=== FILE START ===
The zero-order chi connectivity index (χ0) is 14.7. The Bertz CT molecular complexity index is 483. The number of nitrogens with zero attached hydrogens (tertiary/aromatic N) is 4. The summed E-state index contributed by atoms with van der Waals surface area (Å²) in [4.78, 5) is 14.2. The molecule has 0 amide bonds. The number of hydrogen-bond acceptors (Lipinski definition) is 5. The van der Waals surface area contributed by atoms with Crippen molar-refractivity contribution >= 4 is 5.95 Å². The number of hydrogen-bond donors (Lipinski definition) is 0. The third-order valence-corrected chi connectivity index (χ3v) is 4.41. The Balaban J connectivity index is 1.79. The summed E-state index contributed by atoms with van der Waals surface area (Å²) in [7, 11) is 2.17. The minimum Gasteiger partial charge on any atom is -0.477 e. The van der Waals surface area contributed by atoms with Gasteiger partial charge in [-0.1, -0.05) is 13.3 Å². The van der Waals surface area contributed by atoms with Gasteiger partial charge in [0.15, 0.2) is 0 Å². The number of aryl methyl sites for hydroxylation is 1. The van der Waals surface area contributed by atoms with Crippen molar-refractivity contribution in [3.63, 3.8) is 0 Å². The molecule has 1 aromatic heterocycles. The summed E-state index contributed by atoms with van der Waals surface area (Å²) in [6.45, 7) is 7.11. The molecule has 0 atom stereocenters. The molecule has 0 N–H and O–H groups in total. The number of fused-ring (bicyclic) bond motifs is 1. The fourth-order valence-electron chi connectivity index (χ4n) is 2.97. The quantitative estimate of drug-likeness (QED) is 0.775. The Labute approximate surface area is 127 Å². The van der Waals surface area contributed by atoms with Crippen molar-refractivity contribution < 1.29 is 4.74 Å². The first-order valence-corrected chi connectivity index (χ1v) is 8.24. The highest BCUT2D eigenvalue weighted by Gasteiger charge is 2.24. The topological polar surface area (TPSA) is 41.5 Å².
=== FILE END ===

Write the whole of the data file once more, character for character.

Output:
The zero-order chi connectivity index (χ0) is 14.7. The Bertz CT molecular complexity index is 483. The number of nitrogens with zero attached hydrogens (tertiary/aromatic N) is 4. The summed E-state index contributed by atoms with van der Waals surface area (Å²) in [4.78, 5) is 14.2. The molecule has 0 amide bonds. The number of hydrogen-bond acceptors (Lipinski definition) is 5. The van der Waals surface area contributed by atoms with Crippen molar-refractivity contribution >= 4 is 5.95 Å². The number of hydrogen-bond donors (Lipinski definition) is 0. The third-order valence-corrected chi connectivity index (χ3v) is 4.41. The Balaban J connectivity index is 1.79. The summed E-state index contributed by atoms with van der Waals surface area (Å²) in [7, 11) is 2.17. The minimum Gasteiger partial charge on any atom is -0.477 e. The van der Waals surface area contributed by atoms with Gasteiger partial charge in [-0.1, -0.05) is 13.3 Å². The van der Waals surface area contributed by atoms with Gasteiger partial charge in [0.15, 0.2) is 0 Å². The number of aryl methyl sites for hydroxylation is 1. The van der Waals surface area contributed by atoms with Crippen molar-refractivity contribution in [3.63, 3.8) is 0 Å². The molecule has 1 aromatic heterocycles. The summed E-state index contributed by atoms with van der Waals surface area (Å²) in [6.45, 7) is 7.11. The molecule has 0 atom stereocenters. The molecule has 0 N–H and O–H groups in total. The number of fused-ring (bicyclic) bond motifs is 1. The fourth-order valence-electron chi connectivity index (χ4n) is 2.97. The quantitative estimate of drug-likeness (QED) is 0.775. The Labute approximate surface area is 127 Å². The van der Waals surface area contributed by atoms with Crippen molar-refractivity contribution < 1.29 is 4.74 Å². The first-order valence-corrected chi connectivity index (χ1v) is 8.24. The highest BCUT2D eigenvalue weighted by Gasteiger charge is 2.24. The topological polar surface area (TPSA) is 41.5 Å².